For his first-ever solo show, designer and artist Martin Margiela presents over 20 installations, sculptures, paintings and films in a headline exhibition at Lafayette Anticipations, Paris.
Presented for the first time to the public, Margiela’s artworks are labyrinthed through a myriad of immersive spaces composed to highlight the creator’s obsession with transformation. Like his designs for fashion, through his namesake house Maison Margiela, his artworks intend to push the boundaries of aesthetics and reality, with pieces inspired by anatomy and abstract forms.
The exhibition marks Margiela’s ‘return’ to the spotlight, as he continues to reframe himself as an artist, since stepping down as creative director of Maison Margiela in 2008. Art, however, has been a consistent part of his life, for which he has previously operated multiple international exhibitions hosted alongside his work for the Margiela label. Since his departure from the fashion world, the designer-turned-artist has completely devoted himself to the visual arts, so displayed within the walls of Lafayette Anticipations.
“He constantly pushes us to question our view of the world…”
“Martin Margiela is an artist. For over twenty years, he has never ceased to offer new areas of experience,” explained the director of the gallery and curator of the exhibition, Rebecca Lamarche-Vadel, in a release.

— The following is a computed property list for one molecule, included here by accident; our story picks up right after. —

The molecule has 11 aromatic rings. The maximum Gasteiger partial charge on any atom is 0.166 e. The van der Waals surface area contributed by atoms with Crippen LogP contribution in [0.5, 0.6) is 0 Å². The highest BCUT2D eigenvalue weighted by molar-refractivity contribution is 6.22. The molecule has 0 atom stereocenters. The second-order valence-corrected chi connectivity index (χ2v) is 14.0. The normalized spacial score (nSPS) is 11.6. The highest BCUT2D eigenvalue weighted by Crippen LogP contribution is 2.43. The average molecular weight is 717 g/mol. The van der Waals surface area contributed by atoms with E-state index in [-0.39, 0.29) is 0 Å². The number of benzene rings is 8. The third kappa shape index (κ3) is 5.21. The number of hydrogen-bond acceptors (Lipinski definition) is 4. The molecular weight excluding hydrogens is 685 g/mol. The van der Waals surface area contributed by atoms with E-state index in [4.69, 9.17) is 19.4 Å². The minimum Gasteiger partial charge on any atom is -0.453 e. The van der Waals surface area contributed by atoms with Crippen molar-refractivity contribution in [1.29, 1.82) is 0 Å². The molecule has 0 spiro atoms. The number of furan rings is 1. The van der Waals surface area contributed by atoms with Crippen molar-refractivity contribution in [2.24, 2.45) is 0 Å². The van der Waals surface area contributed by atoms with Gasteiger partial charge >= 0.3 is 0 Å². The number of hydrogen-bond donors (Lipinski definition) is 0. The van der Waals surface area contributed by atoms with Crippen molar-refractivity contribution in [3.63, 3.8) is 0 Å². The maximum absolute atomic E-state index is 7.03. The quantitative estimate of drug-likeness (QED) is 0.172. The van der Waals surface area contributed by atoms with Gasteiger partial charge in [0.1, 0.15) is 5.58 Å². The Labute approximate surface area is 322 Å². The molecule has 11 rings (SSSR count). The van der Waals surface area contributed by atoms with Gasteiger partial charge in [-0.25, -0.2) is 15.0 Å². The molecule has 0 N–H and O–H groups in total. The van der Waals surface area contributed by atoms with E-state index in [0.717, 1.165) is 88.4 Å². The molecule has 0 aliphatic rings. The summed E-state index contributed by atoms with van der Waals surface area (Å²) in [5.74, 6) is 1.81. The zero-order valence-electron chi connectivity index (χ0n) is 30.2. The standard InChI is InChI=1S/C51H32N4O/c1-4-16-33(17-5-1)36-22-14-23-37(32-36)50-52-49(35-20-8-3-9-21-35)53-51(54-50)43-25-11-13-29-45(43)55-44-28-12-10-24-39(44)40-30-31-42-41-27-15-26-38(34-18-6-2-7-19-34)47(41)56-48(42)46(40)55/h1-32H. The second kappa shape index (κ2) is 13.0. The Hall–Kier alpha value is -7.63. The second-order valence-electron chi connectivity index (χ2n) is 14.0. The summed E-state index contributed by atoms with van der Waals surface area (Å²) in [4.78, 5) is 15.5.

“He constantly pushes us to question our view of the world. The passage of time, chance, the secret, are themes that nourish his work and renew our perspectives.
“Against the current of dominant values, Martin Margiela and his work cultivate mystery, an obsession with disappearance, discreet beings, neglected objects, unnoticed places and events. unnoticed. He elevates them to a new dignity.”
Installations included in the exhibit look to transform the banal and trivial into wonderment and surprise, illustrated in sculptures like a fluffy bus stop or human-sized fake nails leant delicately against a wall. This refocusing of perspectives aims to celebrate the beauty of vulnerability and fragility.
“It is as if Martin Margiela felt he had to conceal the art, the painted surface, not as a refusal to share or show anything, but rather by creating a position for himself in the art,” noted Chris Dercon, president of the of Réunion des Musées Nationaux. “A position which, given his place in the discipline of fashion, seems at first uncomfortable, but which is resolved by a rather literal return to the essential conditions of the artistic medium.”
A catalogue complimenting the exhibition is also available to purchase, supervised by Margiela himself in collaboration with graphic designer Irma Boom. Within the pages, details of each installation’s process are unveiled, including ‘making of’ images, research and inspiration. Texts outline the thinking behind dedicating his life to art through the words of those involved in the exhibition, alongside an additional interview with the man himself, covering his life back to his childhood days.
The exhibition is available to visit until January 2, with free entry.